Mr P Ramsey:
Is there an equal proportion of people participating and using the Irish language and Ulster Scots?

The Minister of Culture, Arts and Leisure:
I do not know, but I know that a large number of people use both.

Mr P Ramsey:
Departmental officials should be in a position to let us know what proportion, or percentage, of people in Northern Ireland participate and use those languages.

The Minister of Culture, Arts and Leisure:
No Department could possibly provide details of how many people are engaged in the Irish language or the Ulster-Scots culture and language.

Mr P Ramsey:
Do the Ulster-Scots groups not know how many people in Northern Ireland —

Mr McCausland:
I was trying to get in on that point. There are two figures that are worth noting. The most recent census showed that 150,000 to 160,000 people claimed to have some ability to read or, possibly, write or, possibly, understand Irish. The ‘Andersonstown News’ carried an editorial in which it stated that an Irish-language activist told people that they should state that they are Irish speakers if the only words that they can say are “tiocfaidh ár lá”. My response was that I live on a cul-de-sac, but it does not mean that I speak French.

The Chairperson:
I think that you are misrepresenting the situation, Mr McCausland.

Mr McCausland:
I do live in a cul-de-sac.

The Chairperson:
You certainly operate in a cul-de-sac.

Mr McCausland:
Some 150,000 people claimed that they were Irish speakers, but I estimate that only 10,000, or less, speak Irish daily in the home situation. In fact, 10,000 is being generous; it is probably fewer. According to the Northern Ireland Statistics and Research Agency (NISRA), the number of people who speak Ulster Scots — again, the figure is based on self-definition, so it is imprecise — accounts for 2% of the population, or 32,000 people.

Mr McCartney:
Are those people who speak it every day?

Mr McCausland:
They are native speakers.

Mr McCartney:
You are saying that there are only 10,000 native Irish speakers. That argument is unsustainable. What about schools? How many Ulster-Scots schools are there? That is a good gauge of the numbers.

Mr McCausland:
One issue that is being highlighted, and about which the Minister has spoken, is the fact that, for far too long, Ulster Scots has been discriminated against in favour of Irish. The figure of 32,000 — [Interruption.]

I hope that people will listen to this point and learn something from it. Listening can be just as important as speaking.

According to that survey, there are 32,000 people who speak Ulster Scots. The socio-economic profile of those people shows that they tend to be elderly and they tend to be rural dwellers. That suggests that that figure is not fake or artificially inflated. Those people are genuine Ulster-Scots speakers, because Ulster-Scots speakers tend to be from the older generation and live in rural Ulster-Scots heartlands. Those people did not learn the language in school, because they did not need to. The language was passed on to them, in the home, by their parents. That is intergenerational learning of the language. The number of speakers was not created through the teaching of the language in school.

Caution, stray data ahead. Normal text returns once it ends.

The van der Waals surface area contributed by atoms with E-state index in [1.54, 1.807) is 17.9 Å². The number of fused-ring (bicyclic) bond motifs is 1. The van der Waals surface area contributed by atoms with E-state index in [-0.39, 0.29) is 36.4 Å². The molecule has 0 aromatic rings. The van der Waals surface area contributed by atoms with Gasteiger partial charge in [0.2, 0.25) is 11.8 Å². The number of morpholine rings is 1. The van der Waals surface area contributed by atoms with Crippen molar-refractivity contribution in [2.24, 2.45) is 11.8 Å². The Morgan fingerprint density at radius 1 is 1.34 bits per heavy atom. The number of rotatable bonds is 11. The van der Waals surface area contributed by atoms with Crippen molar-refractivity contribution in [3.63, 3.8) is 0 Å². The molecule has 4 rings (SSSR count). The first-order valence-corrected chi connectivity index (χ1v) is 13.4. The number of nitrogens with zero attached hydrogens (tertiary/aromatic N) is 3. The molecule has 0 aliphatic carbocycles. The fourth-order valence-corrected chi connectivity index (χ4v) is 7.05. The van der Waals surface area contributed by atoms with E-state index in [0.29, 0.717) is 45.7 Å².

Lord Browne:
Minister, you have stated that, in order to formulate an effective strategy, it is important to consult with as wide a range of stakeholders as possible. It would be unfortunate if the results were to come down to number crunching between nationalists and unionists. Any strategy would have to embrace widespread support. Have you had any discussions with your counterparts in Scotland, Wales, Westminster or the Irish Republic that would give you ideas for the strategy?

The Minister of Culture, Arts and Leisure:
Lord Browne’s initial comment is very appropriate. We ought not to allow the matter to degenerate into a quid pro quo —

Mr P Ramsey:
You are doing that yourself.

The Minister of Culture, Arts and Leisure:
I am not doing that. I am determined that equity shall prevail. If it did not prevail in the past, it will do so now. That is the situation; I will not deviate from it.

With regard to Lord Browne’s question about consultations, I have had some discussion with Linda Fabiani, my Scottish counterpart, and with Eamon Ó’Cuív in the Irish Republic. I am scheduled to meet with Welsh and Scottish representatives in the new year, and there will be a North/South Ministerial Council meeting soon, which will deal with language issues. Therefore, I have consulted widely with my counterparts. Hopefully, when the comprehensive consultation document ensues, that consultation will continue and will deepen.

Mr K Robinson:
Perhaps we need to hear a wee bit of history on the issue. People on the far side of the table will realise that Irish survived here simply because of the work that was carried out in parts of the Province by the Ulster Scots, who maintained and promoted the language.

Mr P Ramsey:
We are indebted to you, Ken.

Mr K Robinson:
We promoted it for its worth, not for any political reasons, so let us get that out of the way straightaway.

Also the role of education in the changes in language pattern — [Interruption.]

The Chairperson:
I want Ken to be allowed to speak uninterrupted.

Mr K Robinson: